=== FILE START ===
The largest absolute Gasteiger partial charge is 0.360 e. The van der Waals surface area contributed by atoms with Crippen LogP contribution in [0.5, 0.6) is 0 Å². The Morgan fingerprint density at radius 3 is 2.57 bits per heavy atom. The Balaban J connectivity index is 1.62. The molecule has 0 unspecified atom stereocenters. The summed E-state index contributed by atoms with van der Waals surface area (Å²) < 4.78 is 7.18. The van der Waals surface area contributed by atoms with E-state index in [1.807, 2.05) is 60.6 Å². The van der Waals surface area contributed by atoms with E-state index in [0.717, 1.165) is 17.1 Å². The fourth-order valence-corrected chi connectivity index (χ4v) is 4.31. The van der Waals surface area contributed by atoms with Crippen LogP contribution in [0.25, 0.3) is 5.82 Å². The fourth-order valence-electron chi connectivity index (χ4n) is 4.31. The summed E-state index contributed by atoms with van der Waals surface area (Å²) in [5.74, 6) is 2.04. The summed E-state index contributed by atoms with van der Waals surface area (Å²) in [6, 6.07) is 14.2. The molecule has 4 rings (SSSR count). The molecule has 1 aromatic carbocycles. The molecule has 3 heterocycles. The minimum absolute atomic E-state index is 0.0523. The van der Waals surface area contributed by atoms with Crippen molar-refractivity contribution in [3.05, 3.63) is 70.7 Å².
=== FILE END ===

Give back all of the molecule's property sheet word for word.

The largest absolute Gasteiger partial charge is 0.360 e. The van der Waals surface area contributed by atoms with Crippen LogP contribution in [0.5, 0.6) is 0 Å². The Morgan fingerprint density at radius 3 is 2.57 bits per heavy atom. The Balaban J connectivity index is 1.62. The molecule has 0 unspecified atom stereocenters. The summed E-state index contributed by atoms with van der Waals surface area (Å²) < 4.78 is 7.18. The van der Waals surface area contributed by atoms with E-state index in [1.807, 2.05) is 60.6 Å². The van der Waals surface area contributed by atoms with E-state index in [0.717, 1.165) is 17.1 Å². The fourth-order valence-corrected chi connectivity index (χ4v) is 4.31. The van der Waals surface area contributed by atoms with Crippen LogP contribution in [0.25, 0.3) is 5.82 Å². The fourth-order valence-electron chi connectivity index (χ4n) is 4.31. The summed E-state index contributed by atoms with van der Waals surface area (Å²) in [5.74, 6) is 2.04. The summed E-state index contributed by atoms with van der Waals surface area (Å²) in [6, 6.07) is 14.2. The molecule has 4 rings (SSSR count). The molecule has 1 aromatic carbocycles. The molecule has 3 heterocycles. The minimum absolute atomic E-state index is 0.0523. The van der Waals surface area contributed by atoms with Crippen molar-refractivity contribution in [3.05, 3.63) is 70.7 Å².